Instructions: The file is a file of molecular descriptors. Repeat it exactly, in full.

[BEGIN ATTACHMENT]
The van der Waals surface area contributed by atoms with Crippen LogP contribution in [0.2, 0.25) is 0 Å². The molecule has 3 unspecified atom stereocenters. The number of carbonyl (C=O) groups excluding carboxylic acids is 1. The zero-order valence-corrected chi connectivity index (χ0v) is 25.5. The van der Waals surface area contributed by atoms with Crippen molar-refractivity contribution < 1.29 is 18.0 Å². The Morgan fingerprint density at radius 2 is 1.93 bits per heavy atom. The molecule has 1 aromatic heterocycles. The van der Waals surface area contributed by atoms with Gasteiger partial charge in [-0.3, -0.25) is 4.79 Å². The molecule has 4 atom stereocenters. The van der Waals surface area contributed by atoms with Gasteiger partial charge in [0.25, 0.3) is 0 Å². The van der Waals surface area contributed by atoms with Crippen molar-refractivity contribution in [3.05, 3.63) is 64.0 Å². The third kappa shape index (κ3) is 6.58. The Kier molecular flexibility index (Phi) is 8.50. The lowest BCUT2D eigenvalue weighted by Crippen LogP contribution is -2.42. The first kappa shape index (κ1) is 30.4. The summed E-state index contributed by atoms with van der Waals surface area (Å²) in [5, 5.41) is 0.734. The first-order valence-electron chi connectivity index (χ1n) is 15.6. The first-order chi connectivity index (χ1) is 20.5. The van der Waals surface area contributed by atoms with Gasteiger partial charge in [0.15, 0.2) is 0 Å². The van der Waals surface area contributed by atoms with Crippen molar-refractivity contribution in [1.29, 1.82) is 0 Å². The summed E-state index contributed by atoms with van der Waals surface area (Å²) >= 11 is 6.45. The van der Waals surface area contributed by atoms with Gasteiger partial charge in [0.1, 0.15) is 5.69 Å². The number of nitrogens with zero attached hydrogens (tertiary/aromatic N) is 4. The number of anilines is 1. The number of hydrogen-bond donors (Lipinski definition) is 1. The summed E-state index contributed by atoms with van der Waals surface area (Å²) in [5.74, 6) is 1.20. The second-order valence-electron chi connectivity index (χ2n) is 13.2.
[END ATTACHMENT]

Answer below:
The van der Waals surface area contributed by atoms with Crippen LogP contribution in [0.2, 0.25) is 0 Å². The molecule has 3 unspecified atom stereocenters. The number of carbonyl (C=O) groups excluding carboxylic acids is 1. The zero-order valence-corrected chi connectivity index (χ0v) is 25.5. The van der Waals surface area contributed by atoms with Crippen molar-refractivity contribution < 1.29 is 18.0 Å². The Morgan fingerprint density at radius 2 is 1.93 bits per heavy atom. The molecule has 1 aromatic heterocycles. The van der Waals surface area contributed by atoms with Gasteiger partial charge in [-0.3, -0.25) is 4.79 Å². The molecule has 4 atom stereocenters. The van der Waals surface area contributed by atoms with Gasteiger partial charge in [0.25, 0.3) is 0 Å². The van der Waals surface area contributed by atoms with Crippen molar-refractivity contribution in [3.05, 3.63) is 64.0 Å². The third kappa shape index (κ3) is 6.58. The Kier molecular flexibility index (Phi) is 8.50. The lowest BCUT2D eigenvalue weighted by Crippen LogP contribution is -2.42. The first kappa shape index (κ1) is 30.4. The summed E-state index contributed by atoms with van der Waals surface area (Å²) in [5, 5.41) is 0.734. The first-order valence-electron chi connectivity index (χ1n) is 15.6. The first-order chi connectivity index (χ1) is 20.5. The van der Waals surface area contributed by atoms with Gasteiger partial charge in [0.15, 0.2) is 0 Å². The van der Waals surface area contributed by atoms with Crippen molar-refractivity contribution in [1.29, 1.82) is 0 Å². The summed E-state index contributed by atoms with van der Waals surface area (Å²) >= 11 is 6.45. The van der Waals surface area contributed by atoms with Gasteiger partial charge in [0.1, 0.15) is 5.69 Å². The number of nitrogens with zero attached hydrogens (tertiary/aromatic N) is 4. The number of anilines is 1. The number of hydrogen-bond donors (Lipinski definition) is 1. The summed E-state index contributed by atoms with van der Waals surface area (Å²) in [5.74, 6) is 1.20. The second-order valence-electron chi connectivity index (χ2n) is 13.2.